Tuesday, November 1, 2011

ESW2 (ESW2.WAD)


Doom's appeal has always had an international flair, and while it was tougher to suss out during the early years there's a decent chance of finding Doomers who speak your own language. The Russian community is the largest such example that I can think of, but other more tightly-knit groups include French, Czech, and Japanese. The producers of ESW2, if the names and email address are any indication, hail from the South American country of Chile. The 10-level Doom II PWAD, released in 1995, takes its title from the handle of the main contributor - David Jander aka ESW - who made seven of the included maps. I suppose that the other three authors for the other three maps are his friends.


ESW2's official title is "imagine a good name here", an appellation that invites near-thoughtless sniping that might come even easier after actually playing it. This mapset was released in very early 1995, shortly after the release of Doom II and placing it somewhere in the middle of the first wave of Doom user-made levels. They were even created using a nodebuilder of Jander's own design, named BSP2DO, likely the source of the set's handful of geometry glitches, both visual and otherwise. If you play your cards right, you might even walk through a wall and into the enigmatic level void.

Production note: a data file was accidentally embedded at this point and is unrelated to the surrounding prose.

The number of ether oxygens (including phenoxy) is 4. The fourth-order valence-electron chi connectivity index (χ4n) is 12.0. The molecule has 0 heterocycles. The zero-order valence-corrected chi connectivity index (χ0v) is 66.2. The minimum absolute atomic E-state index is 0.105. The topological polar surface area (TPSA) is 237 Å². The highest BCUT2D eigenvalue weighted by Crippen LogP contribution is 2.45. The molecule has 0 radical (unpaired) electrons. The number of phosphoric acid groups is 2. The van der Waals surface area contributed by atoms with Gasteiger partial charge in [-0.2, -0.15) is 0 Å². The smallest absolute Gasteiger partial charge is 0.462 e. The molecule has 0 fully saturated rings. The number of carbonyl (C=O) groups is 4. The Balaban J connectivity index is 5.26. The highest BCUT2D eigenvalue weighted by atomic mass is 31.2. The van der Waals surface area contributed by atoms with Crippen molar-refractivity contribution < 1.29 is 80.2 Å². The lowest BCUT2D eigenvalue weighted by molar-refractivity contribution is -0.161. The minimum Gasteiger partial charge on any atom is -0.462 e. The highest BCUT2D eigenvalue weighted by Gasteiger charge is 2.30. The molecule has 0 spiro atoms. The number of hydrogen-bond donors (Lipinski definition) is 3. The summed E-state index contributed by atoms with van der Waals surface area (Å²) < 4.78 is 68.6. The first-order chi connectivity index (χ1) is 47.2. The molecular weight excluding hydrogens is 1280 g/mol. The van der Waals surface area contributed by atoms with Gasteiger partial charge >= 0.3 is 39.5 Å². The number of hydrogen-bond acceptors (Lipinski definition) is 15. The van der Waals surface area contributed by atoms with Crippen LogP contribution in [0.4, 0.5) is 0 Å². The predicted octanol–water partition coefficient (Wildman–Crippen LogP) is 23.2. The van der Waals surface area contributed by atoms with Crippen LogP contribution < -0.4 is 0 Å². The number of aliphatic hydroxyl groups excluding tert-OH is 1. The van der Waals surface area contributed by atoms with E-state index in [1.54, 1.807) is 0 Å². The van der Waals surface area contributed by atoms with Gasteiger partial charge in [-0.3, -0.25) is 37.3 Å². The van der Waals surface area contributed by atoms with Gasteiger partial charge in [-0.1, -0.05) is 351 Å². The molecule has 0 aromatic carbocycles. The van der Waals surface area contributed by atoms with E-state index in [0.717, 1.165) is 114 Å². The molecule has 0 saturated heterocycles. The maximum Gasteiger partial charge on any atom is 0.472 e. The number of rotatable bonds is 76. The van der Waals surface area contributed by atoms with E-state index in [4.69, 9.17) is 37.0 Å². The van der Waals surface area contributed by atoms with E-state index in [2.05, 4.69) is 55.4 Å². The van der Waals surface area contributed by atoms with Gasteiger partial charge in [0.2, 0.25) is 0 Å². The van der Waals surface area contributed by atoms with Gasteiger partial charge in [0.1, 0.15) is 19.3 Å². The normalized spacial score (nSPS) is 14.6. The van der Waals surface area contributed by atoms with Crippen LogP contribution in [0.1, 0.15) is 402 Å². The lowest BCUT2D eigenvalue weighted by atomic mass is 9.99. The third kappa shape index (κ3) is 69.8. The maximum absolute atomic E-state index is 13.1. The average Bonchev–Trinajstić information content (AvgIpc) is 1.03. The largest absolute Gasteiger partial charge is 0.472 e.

The total package, when judged by today's standards, is not great. Where authors like The Innocent Crew can be easily compared to the IWADs, the levels of ESW2 lean more toward the abstract that is of greater interest to hoarders of Doom curios due to their... interesting texture choices and occasional flashes of brilliance, as documented in my individual notes. My original assessment of these maps called them "distinctly sub-par", citing plain architecture, texture alignment errors, and underwhelming monster encounters. This will likely hold true for many prospective players.


ESW2 is distinctly the product of its authors, though, for better or for worse. If nothing else I am struck by the notion that Jander and his fellows were motivated not by what they thought people would find cool but by the things that amused themselves, clearly displaying a zest for horsing around in the map editor. It reminds me of a favored quotation of the late Roger Ebert, coming from Francois Truffaut: "Today, I demand that a film express either the joy of making cinema or the agony of making cinema. I am not at all interested in anything in between; I am not interested in all those films that do not pulse." For all its imperfections, seen as antiquated ugliness through the lens of today, the early era of PWADcraft was steeped in a jubilance largely unmatched today.